Canadian Union of Professional Osteopaths

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Osteopathy Definition  

Osteopathic medicine bases its treatment techniques on the principle that the body acts as a whole. Therefore, when one part is in an atypical position, it does not only affect that particular spot, but also the rest of the body. The parts of the body are all interconnected and any abnormality in structure or function results in discomfort.

Osteopathy is widely recognized as a treatment, or part of a treatment for various conditions. There are several forms of physical manipulation that are employed in this practice. Manipulation may involve a Doctor of Osteopathy moving a joint through its normal range of motion, placing a joint or muscle in a relaxed position and stretching and loosening it, as in craniomandibular osteopathy, moving a joint to find any restrictions, or forcing the muscles to go against resistance.

Osteopathic medicine is considered by many to be a protoscience, or a new area of scientific undertaking that is still in the process of being established. Available scientific evidence does not support claims that Osteopathic treatment alone is effective in most diseases, although there are studies that indicate the benefits of Osteopathy to musculoskeletal problems and discomfort related to it.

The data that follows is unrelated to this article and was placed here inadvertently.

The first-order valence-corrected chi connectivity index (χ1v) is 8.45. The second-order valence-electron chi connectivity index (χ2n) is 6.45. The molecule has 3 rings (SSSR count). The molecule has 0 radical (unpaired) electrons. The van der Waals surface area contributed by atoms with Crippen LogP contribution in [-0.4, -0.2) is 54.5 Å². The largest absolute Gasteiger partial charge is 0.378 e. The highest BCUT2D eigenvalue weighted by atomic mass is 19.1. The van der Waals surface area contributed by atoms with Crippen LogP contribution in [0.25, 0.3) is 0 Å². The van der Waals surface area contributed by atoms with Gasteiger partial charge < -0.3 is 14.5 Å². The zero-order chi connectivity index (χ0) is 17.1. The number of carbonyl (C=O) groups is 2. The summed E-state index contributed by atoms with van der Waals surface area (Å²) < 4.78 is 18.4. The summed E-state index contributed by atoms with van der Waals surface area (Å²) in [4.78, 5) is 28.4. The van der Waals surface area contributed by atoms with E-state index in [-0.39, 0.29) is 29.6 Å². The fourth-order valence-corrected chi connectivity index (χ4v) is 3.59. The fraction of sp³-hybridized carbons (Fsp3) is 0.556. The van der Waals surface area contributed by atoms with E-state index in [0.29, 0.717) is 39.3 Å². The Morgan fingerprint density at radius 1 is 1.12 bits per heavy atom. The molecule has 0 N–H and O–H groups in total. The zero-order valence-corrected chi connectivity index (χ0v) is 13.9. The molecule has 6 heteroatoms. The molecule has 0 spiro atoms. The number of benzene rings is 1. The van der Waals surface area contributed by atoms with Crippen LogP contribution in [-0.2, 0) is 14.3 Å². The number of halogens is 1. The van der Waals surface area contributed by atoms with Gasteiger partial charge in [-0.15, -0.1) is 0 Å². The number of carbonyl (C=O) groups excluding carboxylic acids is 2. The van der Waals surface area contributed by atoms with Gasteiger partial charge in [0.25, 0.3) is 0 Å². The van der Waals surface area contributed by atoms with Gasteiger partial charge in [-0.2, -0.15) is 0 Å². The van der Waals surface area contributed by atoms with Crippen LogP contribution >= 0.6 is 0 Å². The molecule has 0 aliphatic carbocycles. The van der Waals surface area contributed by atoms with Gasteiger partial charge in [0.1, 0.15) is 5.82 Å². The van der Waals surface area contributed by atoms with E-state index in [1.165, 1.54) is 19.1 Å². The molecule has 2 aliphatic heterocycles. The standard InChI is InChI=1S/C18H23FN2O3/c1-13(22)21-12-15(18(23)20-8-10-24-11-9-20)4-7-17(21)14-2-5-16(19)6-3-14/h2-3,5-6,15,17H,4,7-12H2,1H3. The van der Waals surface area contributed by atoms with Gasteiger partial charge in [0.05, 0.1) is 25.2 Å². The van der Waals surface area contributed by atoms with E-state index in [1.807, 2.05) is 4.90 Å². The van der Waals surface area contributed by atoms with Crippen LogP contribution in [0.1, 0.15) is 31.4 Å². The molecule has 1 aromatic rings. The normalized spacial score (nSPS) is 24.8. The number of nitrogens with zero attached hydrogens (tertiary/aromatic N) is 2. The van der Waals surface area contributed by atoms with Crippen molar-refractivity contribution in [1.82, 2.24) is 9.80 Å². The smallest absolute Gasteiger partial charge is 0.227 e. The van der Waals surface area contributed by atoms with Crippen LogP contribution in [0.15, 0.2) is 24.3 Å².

Nevertheless, the principles and theories behind Osteopathy go in accordance with standard medical practices, and are based on the same scientific studies that other medical professionals use. In recent years, the differences between a doctor of Osteopathy and a doctor of medicine have become minimal.

The philosophy of Osteopathy is what sets it apart from other medical disciplines. In essence, it is a drug-free and non-invasive treatment that allows the body to heal itself. Osteopaths only intervene when the body is in distress and requires manipulation to the musculoskeletal system to promote its own healing process. Osteopaths also believe in working together with a system of other health providers as appropriate.



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